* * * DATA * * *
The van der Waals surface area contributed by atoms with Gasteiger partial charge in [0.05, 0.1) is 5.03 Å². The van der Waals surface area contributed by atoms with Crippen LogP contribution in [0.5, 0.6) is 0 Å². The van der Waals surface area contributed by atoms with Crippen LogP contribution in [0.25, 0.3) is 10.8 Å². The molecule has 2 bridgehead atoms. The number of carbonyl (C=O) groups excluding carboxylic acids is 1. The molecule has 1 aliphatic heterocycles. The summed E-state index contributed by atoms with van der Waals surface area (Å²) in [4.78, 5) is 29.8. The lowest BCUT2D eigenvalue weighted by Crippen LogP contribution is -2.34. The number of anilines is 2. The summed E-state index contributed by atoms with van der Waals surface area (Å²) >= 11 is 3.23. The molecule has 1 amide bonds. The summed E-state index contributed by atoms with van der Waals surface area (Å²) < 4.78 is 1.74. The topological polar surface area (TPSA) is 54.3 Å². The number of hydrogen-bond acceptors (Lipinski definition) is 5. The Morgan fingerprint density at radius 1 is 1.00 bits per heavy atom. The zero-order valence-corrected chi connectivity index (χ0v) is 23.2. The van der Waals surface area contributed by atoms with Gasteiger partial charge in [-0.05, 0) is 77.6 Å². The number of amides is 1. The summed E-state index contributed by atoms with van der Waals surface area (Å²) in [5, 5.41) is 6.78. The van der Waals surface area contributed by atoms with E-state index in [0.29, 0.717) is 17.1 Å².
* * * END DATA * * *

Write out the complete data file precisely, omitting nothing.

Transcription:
The van der Waals surface area contributed by atoms with Gasteiger partial charge in [0.05, 0.1) is 5.03 Å². The van der Waals surface area contributed by atoms with Crippen LogP contribution in [0.5, 0.6) is 0 Å². The van der Waals surface area contributed by atoms with Crippen LogP contribution in [0.25, 0.3) is 10.8 Å². The molecule has 2 bridgehead atoms. The number of carbonyl (C=O) groups excluding carboxylic acids is 1. The molecule has 1 aliphatic heterocycles. The summed E-state index contributed by atoms with van der Waals surface area (Å²) in [4.78, 5) is 29.8. The lowest BCUT2D eigenvalue weighted by Crippen LogP contribution is -2.34. The number of anilines is 2. The summed E-state index contributed by atoms with van der Waals surface area (Å²) >= 11 is 3.23. The molecule has 1 amide bonds. The summed E-state index contributed by atoms with van der Waals surface area (Å²) < 4.78 is 1.74. The topological polar surface area (TPSA) is 54.3 Å². The number of hydrogen-bond acceptors (Lipinski definition) is 5. The Morgan fingerprint density at radius 1 is 1.00 bits per heavy atom. The zero-order valence-corrected chi connectivity index (χ0v) is 23.2. The van der Waals surface area contributed by atoms with Gasteiger partial charge in [-0.05, 0) is 77.6 Å². The number of amides is 1. The summed E-state index contributed by atoms with van der Waals surface area (Å²) in [5, 5.41) is 6.78. The van der Waals surface area contributed by atoms with E-state index in [0.29, 0.717) is 17.1 Å².